Luke 22:63-71

>praying in anguishIt starts to get more brutal from now on. It begins with mockery and grows into beating, bullying and insults. A beaten and sleep-deprived Jesus is then brought before the Council again and questioned further. The religious leaders are looking for any hint of a reason to take him to the Romans: can they portray him as a revolutionary, a troublemaker, or a threat to public order? Jesus would not play their games.

Jesus finally spoke the truth about himself – a truth he knew that they would not believe – and the Council decided that he had condemned himself. He was indeed guilty. He was guilty of being the Son of God. He was guilty of not conforming to human expectations. He was guilty of speaking the truth.

Have you ever been unjustly accused of something? Have you ever felt misrepresented or hard done by? Jesus knows what that is like.

Injustice is still rife in our world. This is taken from the website for International Justice Mission:

Today, millions of lives around the world are in the grip of injustice.

More children, women and men are held in slavery right now than over the course of the entire trans-Atlantic slave trade: Millions toil in bondage, their work and even their bodies the property of an owner.

Trafficking in humans generates profits in excess of 32 billion dollars a year for those who, by force and deception, sell human lives into slavery and sexual bondage. Nearly 2 million children are exploited in the commercial sex industry.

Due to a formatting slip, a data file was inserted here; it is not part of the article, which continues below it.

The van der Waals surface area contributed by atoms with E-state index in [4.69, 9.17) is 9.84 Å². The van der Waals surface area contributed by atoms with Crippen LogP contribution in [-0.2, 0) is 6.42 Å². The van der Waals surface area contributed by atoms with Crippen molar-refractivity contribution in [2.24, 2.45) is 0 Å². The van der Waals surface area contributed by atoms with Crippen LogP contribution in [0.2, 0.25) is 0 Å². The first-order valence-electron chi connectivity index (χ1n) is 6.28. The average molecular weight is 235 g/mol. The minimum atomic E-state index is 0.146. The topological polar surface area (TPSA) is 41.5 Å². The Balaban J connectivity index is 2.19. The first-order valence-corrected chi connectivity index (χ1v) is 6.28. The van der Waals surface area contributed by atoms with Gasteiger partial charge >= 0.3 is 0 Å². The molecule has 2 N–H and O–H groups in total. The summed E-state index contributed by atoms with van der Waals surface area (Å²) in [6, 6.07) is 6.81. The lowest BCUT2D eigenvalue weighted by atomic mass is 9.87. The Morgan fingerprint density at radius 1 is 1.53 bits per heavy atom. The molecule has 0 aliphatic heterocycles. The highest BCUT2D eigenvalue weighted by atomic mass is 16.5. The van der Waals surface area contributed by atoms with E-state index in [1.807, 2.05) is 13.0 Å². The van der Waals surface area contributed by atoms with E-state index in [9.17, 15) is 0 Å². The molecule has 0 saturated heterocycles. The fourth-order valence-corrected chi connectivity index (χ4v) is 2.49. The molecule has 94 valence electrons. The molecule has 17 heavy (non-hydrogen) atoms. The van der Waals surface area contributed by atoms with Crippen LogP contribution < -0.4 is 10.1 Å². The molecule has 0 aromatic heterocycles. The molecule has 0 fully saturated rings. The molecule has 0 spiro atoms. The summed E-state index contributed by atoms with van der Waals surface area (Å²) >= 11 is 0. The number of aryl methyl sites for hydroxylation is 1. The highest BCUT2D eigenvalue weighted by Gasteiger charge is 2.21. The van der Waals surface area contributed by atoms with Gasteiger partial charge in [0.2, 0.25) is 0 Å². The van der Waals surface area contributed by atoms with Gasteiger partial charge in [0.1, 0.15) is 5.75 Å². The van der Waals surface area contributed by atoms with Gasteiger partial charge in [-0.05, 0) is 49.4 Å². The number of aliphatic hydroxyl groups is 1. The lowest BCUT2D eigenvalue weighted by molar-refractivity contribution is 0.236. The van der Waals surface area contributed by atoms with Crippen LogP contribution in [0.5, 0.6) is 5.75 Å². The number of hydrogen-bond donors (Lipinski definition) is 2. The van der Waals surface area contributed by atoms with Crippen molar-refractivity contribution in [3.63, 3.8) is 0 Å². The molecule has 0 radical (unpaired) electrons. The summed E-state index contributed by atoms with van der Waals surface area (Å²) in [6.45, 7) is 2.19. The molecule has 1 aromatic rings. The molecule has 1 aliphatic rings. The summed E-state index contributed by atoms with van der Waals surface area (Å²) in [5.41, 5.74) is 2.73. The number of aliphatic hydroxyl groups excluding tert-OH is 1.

In many countries around the world, paedophiles find that they can abuse children with impunity. And though police should be protectors, in many nations, their presence is a source of insecurity for the poor. Suspects can be held interminably before trials, imprisoned for crimes they did not commit.

The land rights of women are violated on a massive scale worldwide, but with particular ferocity in Africa, leaving widows and other women in vulnerable positions unable to care for themselves or their children. Around the world, women suffer the double trauma of rape – and seeing their perpetrators face no consequences.

Often lacking access to their own justice systems and unable to protect themselves or their families from those more powerful, it is overwhelmingly the poor who are the victims of these brutal forms of abuse.

What can we do? Pray. Campaign. Lobby. Act.

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